The difference between a bad DVD encoder and a good one can be pretty startling. Your choice of encoder will be impacted by a variety of factors, including platform, budget, and the software you’ll be using to do the rest of your DVD mastering (creating menus, burning the actual discs, etc.). For example, if you’re planning on using Apple’s iDVD, you’ll need to rely on their encoder, as iDVD automatically compresses all media. Conversely, apps like DVD Studio Pro or Adobe Encoder can work with either raw MPEG-2 streams, or media in other formats like ProRes.

For mastering content for delivery (rather than just putting a rough cut on a disc for a quick screening), the investment in a quality encoder is well worth it. Applications like BitVice and Scenarist are able to squeeze startling quality out of a standard definition signal. Particularly when your content originated in HD, having a smart encoder to handle the downconversion and compression is very important. Higher-end encoders also automatically detect scene changes, to more efficiently use the limited bits available. General purpose commercial compression solutions like Telestream Episode or Sorenson Squeeze include DVD encoding, along with a variety of other formats, and are a great addition to any content producer’s toolbox.

BluRay encoding is fundamentally very similar to DVD, though the BluRay format is far more advanced. BluRay discs can use a variety of compression technologies, though H.264 is the most common. BluRay discs also have enhanced menu and interaction options available to content producers. Just like DVD, purchasing a quality encoding application is key to quality output.

In the case of both BluRay and DVD, high-end productions are best served by outsourcing the encoding process. Encoding is as much art as it is science, so leaving it to specialists is well worth the cost.

Tuesday – 06/26/12


Web delivery has dramatically simplified over the last year or two. Whereas web delivery had previously consisted of encoding in two or three formats (perhaps at different bitrates) – then switched primarily to encoding in the technically-inferior but widely-available flash video format – modern web distribution is almost exclusively via H.264. H.264 content can be played in the browser via a variety of mechanisms: the flash plugin, third party H.264 plugins, or browser-native HTML5 video players.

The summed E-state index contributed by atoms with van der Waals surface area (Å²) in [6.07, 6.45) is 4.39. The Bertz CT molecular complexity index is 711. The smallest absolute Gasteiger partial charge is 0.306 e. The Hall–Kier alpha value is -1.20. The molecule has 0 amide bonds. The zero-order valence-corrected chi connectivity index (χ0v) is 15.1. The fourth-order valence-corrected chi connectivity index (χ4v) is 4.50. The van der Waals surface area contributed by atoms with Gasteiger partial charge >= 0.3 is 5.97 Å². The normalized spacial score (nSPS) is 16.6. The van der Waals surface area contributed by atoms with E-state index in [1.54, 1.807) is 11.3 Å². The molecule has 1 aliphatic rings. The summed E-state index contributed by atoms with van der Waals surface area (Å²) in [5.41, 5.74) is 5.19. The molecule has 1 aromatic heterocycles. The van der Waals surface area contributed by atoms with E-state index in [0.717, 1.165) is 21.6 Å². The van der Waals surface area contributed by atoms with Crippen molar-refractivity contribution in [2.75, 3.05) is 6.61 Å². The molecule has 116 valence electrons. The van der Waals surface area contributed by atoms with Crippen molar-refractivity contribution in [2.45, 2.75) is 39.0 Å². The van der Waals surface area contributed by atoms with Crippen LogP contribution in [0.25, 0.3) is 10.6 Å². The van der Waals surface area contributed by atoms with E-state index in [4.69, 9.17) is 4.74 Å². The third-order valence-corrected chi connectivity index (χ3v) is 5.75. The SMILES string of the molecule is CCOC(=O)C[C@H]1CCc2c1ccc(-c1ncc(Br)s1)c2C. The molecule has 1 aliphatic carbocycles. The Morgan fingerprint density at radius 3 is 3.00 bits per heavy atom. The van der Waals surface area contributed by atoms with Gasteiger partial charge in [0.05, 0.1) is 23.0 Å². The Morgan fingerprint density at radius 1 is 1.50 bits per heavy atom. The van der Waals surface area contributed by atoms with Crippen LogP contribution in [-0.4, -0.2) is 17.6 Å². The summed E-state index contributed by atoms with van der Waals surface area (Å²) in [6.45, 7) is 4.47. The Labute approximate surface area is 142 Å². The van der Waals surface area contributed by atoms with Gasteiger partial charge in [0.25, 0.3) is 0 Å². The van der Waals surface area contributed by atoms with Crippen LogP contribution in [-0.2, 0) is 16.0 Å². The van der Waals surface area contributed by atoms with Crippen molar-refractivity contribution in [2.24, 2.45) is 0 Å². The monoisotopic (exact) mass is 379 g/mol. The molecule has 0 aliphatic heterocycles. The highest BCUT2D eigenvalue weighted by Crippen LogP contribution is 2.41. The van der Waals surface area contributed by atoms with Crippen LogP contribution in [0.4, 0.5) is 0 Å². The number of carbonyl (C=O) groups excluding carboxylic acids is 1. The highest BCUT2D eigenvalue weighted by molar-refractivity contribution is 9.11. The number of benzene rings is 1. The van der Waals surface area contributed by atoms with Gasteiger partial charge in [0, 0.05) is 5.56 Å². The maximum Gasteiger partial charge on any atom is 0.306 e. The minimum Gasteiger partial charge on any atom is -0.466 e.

When encoding H.264 content for the web, there are a few important tips to keep in mind. As with all of the delivery methods we’ll cover in this series, using a quality encoder is the first step. Web delivery is all about delivering the most quality in the least bits; a quality, well-tuned encoder is key. Many of the encoders included with NLEs or operating systems cover up their technically deficient encoders by using lots of extra bits. Unless you’re encoding large volumes of content (on an industrial scale), encoder performance should be a relatively low priority.

Devices viewing web content are essentially always natively progressive, so delivering progressive content is important. If your content originated interlaced (older SD content, 1080i60 content, etc.) the de-interlacing process can be “make or break” – bad deinterlacing will simply blur together the two fields of the video signal. This means tossing a huge amount of resolution. Smart deinterlacing analyzes the actual content of the signal to better tune the delivery. While very time-intensive, the difference in results is well worth it. If the deinterlacer in your encoding software doesn’t at least double the encode time, it probably isn’t very good.

Multipass encoding is another area where the time/quality tradeoff is well worth making. Multipass encoding is, as the clever reader might guess, an encoding process that involves looping over the content multiple times. During the first pass, the encoder makes a “map” of the content, figuring out which sections are very complicated or noisy, and which are less complicated. It can then distribute bits throughout the file more efficiently.

Good encoders will also provide you a variety of filtering options to remove noise and other artifacts from the video. These settings are more subjective, depending on the content, but slightly smoothing noise before encoding generally allows the encoder to be more efficient.

As we’ve previously mentioned, unless you’re comfortable with all of the ins and outs of compression technology, stick with the presets your encoder provides.

Wednesday – 06/27/12


Modern mobile delivery is very similar to web delivery, with a few extra caveats.

Mobile devices, whether they be iPhones, Android devices or others, generally play H.264. However, these devices have a few constraints. First, when playing video over the cellular network, bandwidth is often substantially lower than that available on a broadband connection. In many areas, you’re lucky to see 1 megabit per second – whereas home broadband connections are often in the 8-12 megabit range. That said, 1 megabit is still more than enough to deliver quality results.